Starting the Party: Sandbech and McMorris Medal in Olympic Debut of Slopestyle in Sochi


Well, that’s over. Slopestyle has been unveiled to the masses. It’s come out from under its X Games-nurtured rock and spread its awesomeness over everything else that will happen in Sochi, Russia. And what a debut! It had excitement, it had drama, it had triple corks, it had suspense and it had drama (did we already say that?). In the end, it had a trio of snowboarders on the podium that exude exactly what the sport is all about: having fun and going big. Norwegian Stale Sandbech ended up with the silver medal, while Canada’s Mark McMorris, who landed two triple corks in his run, settled for Bronze. USA’s Sage Kotsenburg won Gold.

Coming into Day 1 of the Winter Olympics, the chatter had already been circulating around the Slopestyle course for a week. It was too big, too “dangerous.” Spills had knocked medal hopefuls out of the event. The athletes were acclimating to the double-elimination-type format. But by the time the semis and finals rolled around less than 24 hours after the Opening Ceremonies, the field looked ready to do exactly what Slopestyle is known to do: put on a show.

The talk of the event was the triple, as it has been for the past two years. Max Parrot had two of them in his X Games-winning run two weeks ago, but the top qualifier in Sochi couldn’t piece together a run enough to impress the judges. He ended up finishing 5th. Though it was the talk of the event, it wasn’t necessarily the table-turner as it’s usually been at, well, every other snowboard contest. Kotsenburg didn’t have anything greater than a double cork, but his array of grabs and unique approach to the course won over the judges. Sandbech was consistent throughout the event, coming into finals as the second top qualifier and landing a buttery-smooth second run in the final.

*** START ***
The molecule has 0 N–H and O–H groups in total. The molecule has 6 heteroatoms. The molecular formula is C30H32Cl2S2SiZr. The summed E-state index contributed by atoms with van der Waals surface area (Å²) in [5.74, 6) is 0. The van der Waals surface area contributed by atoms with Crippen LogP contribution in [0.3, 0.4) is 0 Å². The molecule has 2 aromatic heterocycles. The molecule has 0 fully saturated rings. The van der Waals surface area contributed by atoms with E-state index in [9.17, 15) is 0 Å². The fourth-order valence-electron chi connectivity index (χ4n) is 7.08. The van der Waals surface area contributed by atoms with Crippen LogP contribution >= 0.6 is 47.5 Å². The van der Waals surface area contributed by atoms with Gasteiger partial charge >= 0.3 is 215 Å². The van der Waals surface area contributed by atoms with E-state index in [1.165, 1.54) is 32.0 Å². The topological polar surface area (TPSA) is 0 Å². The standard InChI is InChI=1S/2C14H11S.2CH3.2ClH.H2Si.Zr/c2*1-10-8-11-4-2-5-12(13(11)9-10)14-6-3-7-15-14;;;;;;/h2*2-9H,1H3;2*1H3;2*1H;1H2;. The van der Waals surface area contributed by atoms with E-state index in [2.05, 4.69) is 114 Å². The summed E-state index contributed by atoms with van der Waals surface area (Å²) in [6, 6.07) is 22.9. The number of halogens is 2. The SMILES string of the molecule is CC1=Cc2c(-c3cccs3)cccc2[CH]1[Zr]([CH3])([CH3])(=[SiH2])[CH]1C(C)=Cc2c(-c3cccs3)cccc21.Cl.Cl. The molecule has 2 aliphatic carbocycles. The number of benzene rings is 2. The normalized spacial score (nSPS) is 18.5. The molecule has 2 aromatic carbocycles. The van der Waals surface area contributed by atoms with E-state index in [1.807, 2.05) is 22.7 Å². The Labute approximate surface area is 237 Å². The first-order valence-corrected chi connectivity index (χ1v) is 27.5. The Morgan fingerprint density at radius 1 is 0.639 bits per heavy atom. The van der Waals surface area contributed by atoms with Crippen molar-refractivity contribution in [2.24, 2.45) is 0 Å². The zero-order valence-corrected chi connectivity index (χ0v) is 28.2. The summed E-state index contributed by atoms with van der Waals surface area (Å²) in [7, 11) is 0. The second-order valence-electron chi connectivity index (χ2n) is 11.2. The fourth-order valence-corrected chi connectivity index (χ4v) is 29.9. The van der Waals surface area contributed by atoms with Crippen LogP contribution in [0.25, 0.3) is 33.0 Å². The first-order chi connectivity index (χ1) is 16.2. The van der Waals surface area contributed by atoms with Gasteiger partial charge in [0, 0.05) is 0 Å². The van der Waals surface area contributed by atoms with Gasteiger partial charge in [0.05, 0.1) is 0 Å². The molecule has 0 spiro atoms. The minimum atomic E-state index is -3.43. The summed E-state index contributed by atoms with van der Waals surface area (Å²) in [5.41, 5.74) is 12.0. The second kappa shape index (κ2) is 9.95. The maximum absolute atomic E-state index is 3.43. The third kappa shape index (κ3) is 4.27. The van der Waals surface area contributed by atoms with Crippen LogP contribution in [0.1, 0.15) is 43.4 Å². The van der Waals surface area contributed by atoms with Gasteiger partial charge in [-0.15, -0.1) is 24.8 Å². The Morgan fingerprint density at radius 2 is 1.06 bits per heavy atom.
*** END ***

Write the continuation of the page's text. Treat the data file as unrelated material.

For McMorris, the favorite coming into Sochi, the two days of competition were a mental minefield. After receiving shockingly lower-than-expected scores in qualifiers (with a run that included a triple cork), the theme continued in the semis and finals. Despite nearly-flawless runs highlighted by some of the biggest maneuvers of the event, his scores continued to come in several points lower than other competitors. He never posted a score in the 90s. He squeaked through the semis in third, fell on his first finals run, and then landed two triple corks for a score of 88.75 and had to sit and wait to see if he would be bumped off the podium.

“Unexplainable,” McMorris told TransworldSNOW. “The amount of ups and downs, it’s actually funny at this point. It’s over. I’m so glad. To ride the way you want to ride is the most important and the rest is up to the judges. I’m happy with everything, the outcome. A lot of people think it should have been different but I’m going to still smile and represent Canada the best I can.”

Gold: Sage Kotsenburg (USA) – 93.50
Silver: Stale Sandbech (NOR) – 91.75
Bronze: Mark McMorris (CAN) – 88.75